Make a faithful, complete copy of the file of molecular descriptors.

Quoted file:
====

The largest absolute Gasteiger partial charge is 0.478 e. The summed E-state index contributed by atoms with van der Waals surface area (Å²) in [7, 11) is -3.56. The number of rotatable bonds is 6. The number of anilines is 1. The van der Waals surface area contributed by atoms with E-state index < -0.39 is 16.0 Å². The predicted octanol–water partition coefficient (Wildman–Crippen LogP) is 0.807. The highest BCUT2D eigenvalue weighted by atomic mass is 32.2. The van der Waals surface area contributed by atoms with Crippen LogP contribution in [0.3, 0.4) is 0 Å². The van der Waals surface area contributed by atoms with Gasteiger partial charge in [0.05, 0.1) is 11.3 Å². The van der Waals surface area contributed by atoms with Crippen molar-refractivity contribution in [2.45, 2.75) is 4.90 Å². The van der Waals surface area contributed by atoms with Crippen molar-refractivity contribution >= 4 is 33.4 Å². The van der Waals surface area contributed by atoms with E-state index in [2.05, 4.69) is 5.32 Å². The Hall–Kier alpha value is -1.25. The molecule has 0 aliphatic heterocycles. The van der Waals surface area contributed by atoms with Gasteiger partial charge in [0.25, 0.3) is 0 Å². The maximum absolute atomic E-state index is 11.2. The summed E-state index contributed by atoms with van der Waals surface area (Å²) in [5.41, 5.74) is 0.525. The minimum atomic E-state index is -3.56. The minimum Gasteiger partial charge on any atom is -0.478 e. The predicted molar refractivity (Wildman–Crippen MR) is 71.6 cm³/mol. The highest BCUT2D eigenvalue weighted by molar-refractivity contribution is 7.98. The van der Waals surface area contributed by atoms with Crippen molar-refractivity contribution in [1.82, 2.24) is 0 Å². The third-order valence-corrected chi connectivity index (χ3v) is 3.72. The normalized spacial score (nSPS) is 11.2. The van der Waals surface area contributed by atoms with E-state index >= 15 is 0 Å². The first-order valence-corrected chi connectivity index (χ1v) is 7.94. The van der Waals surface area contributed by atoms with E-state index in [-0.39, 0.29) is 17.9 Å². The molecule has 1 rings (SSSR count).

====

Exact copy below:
The largest absolute Gasteiger partial charge is 0.478 e. The summed E-state index contributed by atoms with van der Waals surface area (Å²) in [7, 11) is -3.56. The number of rotatable bonds is 6. The number of anilines is 1. The van der Waals surface area contributed by atoms with E-state index < -0.39 is 16.0 Å². The predicted octanol–water partition coefficient (Wildman–Crippen LogP) is 0.807. The highest BCUT2D eigenvalue weighted by atomic mass is 32.2. The van der Waals surface area contributed by atoms with Crippen LogP contribution in [0.3, 0.4) is 0 Å². The van der Waals surface area contributed by atoms with Gasteiger partial charge in [0.05, 0.1) is 11.3 Å². The van der Waals surface area contributed by atoms with Crippen molar-refractivity contribution in [2.45, 2.75) is 4.90 Å². The van der Waals surface area contributed by atoms with Crippen molar-refractivity contribution >= 4 is 33.4 Å². The van der Waals surface area contributed by atoms with E-state index in [2.05, 4.69) is 5.32 Å². The Hall–Kier alpha value is -1.25. The molecule has 0 aliphatic heterocycles. The van der Waals surface area contributed by atoms with Gasteiger partial charge in [0.25, 0.3) is 0 Å². The maximum absolute atomic E-state index is 11.2. The summed E-state index contributed by atoms with van der Waals surface area (Å²) in [5.41, 5.74) is 0.525. The minimum atomic E-state index is -3.56. The minimum Gasteiger partial charge on any atom is -0.478 e. The predicted molar refractivity (Wildman–Crippen MR) is 71.6 cm³/mol. The highest BCUT2D eigenvalue weighted by molar-refractivity contribution is 7.98. The van der Waals surface area contributed by atoms with Crippen molar-refractivity contribution in [1.82, 2.24) is 0 Å². The third-order valence-corrected chi connectivity index (χ3v) is 3.72. The normalized spacial score (nSPS) is 11.2. The van der Waals surface area contributed by atoms with E-state index >= 15 is 0 Å². The first-order valence-corrected chi connectivity index (χ1v) is 7.94. The van der Waals surface area contributed by atoms with E-state index in [-0.39, 0.29) is 17.9 Å². The molecule has 1 rings (SSSR count).